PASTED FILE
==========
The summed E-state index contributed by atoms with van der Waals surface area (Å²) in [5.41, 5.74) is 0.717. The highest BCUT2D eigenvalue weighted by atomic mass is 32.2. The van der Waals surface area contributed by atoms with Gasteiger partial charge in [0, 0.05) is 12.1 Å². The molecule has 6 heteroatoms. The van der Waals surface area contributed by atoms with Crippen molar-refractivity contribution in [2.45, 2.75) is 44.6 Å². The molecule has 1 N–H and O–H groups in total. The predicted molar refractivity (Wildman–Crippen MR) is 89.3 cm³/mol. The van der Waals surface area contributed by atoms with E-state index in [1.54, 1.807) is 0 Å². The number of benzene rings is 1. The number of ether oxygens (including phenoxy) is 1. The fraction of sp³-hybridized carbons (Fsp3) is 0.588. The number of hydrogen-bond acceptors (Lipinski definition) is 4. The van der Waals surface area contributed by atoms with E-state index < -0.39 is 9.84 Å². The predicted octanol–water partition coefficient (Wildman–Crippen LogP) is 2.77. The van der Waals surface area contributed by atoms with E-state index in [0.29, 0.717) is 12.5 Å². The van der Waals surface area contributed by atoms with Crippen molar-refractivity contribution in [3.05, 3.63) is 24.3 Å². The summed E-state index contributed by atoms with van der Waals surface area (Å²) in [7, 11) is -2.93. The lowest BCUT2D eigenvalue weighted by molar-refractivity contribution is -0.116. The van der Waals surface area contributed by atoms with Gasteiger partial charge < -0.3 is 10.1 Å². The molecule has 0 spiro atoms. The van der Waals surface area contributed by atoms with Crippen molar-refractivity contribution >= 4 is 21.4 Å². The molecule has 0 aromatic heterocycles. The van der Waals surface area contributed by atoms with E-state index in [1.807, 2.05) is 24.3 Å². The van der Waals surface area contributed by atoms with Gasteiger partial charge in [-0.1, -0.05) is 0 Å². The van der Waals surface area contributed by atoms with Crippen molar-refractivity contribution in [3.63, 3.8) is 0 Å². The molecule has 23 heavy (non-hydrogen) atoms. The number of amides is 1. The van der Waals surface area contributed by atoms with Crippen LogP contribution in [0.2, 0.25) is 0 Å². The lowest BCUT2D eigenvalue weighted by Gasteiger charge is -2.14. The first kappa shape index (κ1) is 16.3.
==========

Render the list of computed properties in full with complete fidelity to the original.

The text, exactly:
The summed E-state index contributed by atoms with van der Waals surface area (Å²) in [5.41, 5.74) is 0.717. The highest BCUT2D eigenvalue weighted by atomic mass is 32.2. The van der Waals surface area contributed by atoms with Gasteiger partial charge in [0, 0.05) is 12.1 Å². The molecule has 6 heteroatoms. The van der Waals surface area contributed by atoms with Crippen molar-refractivity contribution in [2.45, 2.75) is 44.6 Å². The molecule has 1 N–H and O–H groups in total. The predicted molar refractivity (Wildman–Crippen MR) is 89.3 cm³/mol. The van der Waals surface area contributed by atoms with E-state index in [1.54, 1.807) is 0 Å². The number of benzene rings is 1. The number of ether oxygens (including phenoxy) is 1. The fraction of sp³-hybridized carbons (Fsp3) is 0.588. The number of hydrogen-bond acceptors (Lipinski definition) is 4. The van der Waals surface area contributed by atoms with E-state index < -0.39 is 9.84 Å². The predicted octanol–water partition coefficient (Wildman–Crippen LogP) is 2.77. The van der Waals surface area contributed by atoms with E-state index in [0.29, 0.717) is 12.5 Å². The van der Waals surface area contributed by atoms with Crippen molar-refractivity contribution in [3.05, 3.63) is 24.3 Å². The summed E-state index contributed by atoms with van der Waals surface area (Å²) in [7, 11) is -2.93. The lowest BCUT2D eigenvalue weighted by molar-refractivity contribution is -0.116. The van der Waals surface area contributed by atoms with Gasteiger partial charge < -0.3 is 10.1 Å². The molecule has 0 spiro atoms. The van der Waals surface area contributed by atoms with Crippen molar-refractivity contribution >= 4 is 21.4 Å². The molecule has 0 aromatic heterocycles. The van der Waals surface area contributed by atoms with E-state index in [1.807, 2.05) is 24.3 Å². The van der Waals surface area contributed by atoms with Gasteiger partial charge in [-0.1, -0.05) is 0 Å². The van der Waals surface area contributed by atoms with Crippen molar-refractivity contribution in [3.63, 3.8) is 0 Å². The molecule has 23 heavy (non-hydrogen) atoms. The number of amides is 1. The van der Waals surface area contributed by atoms with Crippen LogP contribution in [0.2, 0.25) is 0 Å². The lowest BCUT2D eigenvalue weighted by Gasteiger charge is -2.14. The first kappa shape index (κ1) is 16.3.